In bed that night, my sister did her best to comfort me. Santa, she explained, brought mostly school supplies: pencils, erasers, shoe laces.

The Three Kings brought children toys.

“Tell me again about the Three Kings,” I whispered.

She was like a 10-year-old Scheherazade as she described fir trees with tinsel and glass ornaments, delicate almond paste turrónes, and gifts wrapped in bright colored papers. Born into the austerity of a revolution, I fell asleep imagining wonders I had never seen.

The following morning, my sister decided to write a letter to the Three Kings:

Dear Reyes Magos,

Mami said that Santa didn’t come because we are moving from place to place. But you are traveling men too, so I know you will find us. My little sister has never had a proper Three Kings Day. She would like a big cat. I don’t know why. She’s only three.

We’re going to a village called Decatur, Georgia. If you get lost, use your star.

I promise to leave water for your camels.

—Tersi (and Coqui)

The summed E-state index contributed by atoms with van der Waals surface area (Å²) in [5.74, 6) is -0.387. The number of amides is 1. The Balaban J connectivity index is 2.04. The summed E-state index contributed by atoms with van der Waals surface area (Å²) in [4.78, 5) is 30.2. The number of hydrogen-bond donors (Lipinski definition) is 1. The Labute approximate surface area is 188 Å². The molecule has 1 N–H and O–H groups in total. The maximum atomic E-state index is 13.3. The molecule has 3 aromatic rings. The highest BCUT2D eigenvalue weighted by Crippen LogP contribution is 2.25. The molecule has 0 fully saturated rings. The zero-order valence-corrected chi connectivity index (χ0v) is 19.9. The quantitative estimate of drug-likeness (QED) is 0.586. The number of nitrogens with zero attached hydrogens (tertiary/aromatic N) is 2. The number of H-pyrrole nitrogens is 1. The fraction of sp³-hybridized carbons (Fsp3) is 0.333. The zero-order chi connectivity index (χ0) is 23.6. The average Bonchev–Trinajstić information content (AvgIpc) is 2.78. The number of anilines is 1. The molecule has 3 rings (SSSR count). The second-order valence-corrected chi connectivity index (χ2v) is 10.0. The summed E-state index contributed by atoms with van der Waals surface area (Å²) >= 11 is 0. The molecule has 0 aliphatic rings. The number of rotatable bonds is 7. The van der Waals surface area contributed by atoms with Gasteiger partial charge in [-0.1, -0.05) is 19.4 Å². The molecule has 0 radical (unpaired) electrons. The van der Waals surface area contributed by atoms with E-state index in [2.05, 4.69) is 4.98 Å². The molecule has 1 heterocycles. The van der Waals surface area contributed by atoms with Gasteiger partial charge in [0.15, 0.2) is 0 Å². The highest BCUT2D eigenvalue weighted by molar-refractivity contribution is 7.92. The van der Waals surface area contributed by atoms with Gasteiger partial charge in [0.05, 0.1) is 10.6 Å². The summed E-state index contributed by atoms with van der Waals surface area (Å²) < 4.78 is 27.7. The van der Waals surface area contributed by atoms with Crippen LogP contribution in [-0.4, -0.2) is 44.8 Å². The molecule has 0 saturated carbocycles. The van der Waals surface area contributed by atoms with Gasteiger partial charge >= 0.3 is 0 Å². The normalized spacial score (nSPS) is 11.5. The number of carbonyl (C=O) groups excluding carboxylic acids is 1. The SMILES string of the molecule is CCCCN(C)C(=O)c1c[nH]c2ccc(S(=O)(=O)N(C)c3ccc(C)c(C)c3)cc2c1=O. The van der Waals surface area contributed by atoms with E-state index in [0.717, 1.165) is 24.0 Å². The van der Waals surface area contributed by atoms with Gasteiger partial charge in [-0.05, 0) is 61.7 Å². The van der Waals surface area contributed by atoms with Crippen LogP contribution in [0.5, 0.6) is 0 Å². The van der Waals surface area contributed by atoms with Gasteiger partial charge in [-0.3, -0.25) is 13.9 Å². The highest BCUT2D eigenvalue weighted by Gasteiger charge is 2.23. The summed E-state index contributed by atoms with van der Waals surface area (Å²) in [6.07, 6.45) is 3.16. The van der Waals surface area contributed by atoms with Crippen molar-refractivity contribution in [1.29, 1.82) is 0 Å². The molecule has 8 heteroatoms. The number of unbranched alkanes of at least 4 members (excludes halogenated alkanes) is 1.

It was February before our visas came.

When we arrived in Decatur, GA, we were greeted by joyful cousins and introduced to our sponsors, Mr. and Mrs. Leslie.

He had been a GI during World War II; she, a German survivor of Bergen-Belsen concentration camp. They would be two of the most extraordinary people I would ever know. But all of that knowledge would come later. That day they showed us to an attic apartment above their own home that was cozy and welcoming.

I could hardly sleep that night.

“Do you think they’ll come?” I asked my sister.

“We’re a long way from the desert. It may take them a while. Now, go to sleep.”

The following night, I pestered my sister with the same question. This time her reassurances were more subdued. By week’s end, she had stopped leaving water out for the camels.

“They’re never coming,” I said that night.

“They’re coming.”

“Can I sleep in your bed tonight?” She sighed, but lifted her blanket as I ran across the cold floor and scrambled in.

Carmen Agra Deedy with her sister and Mr. and Mrs. Leslie.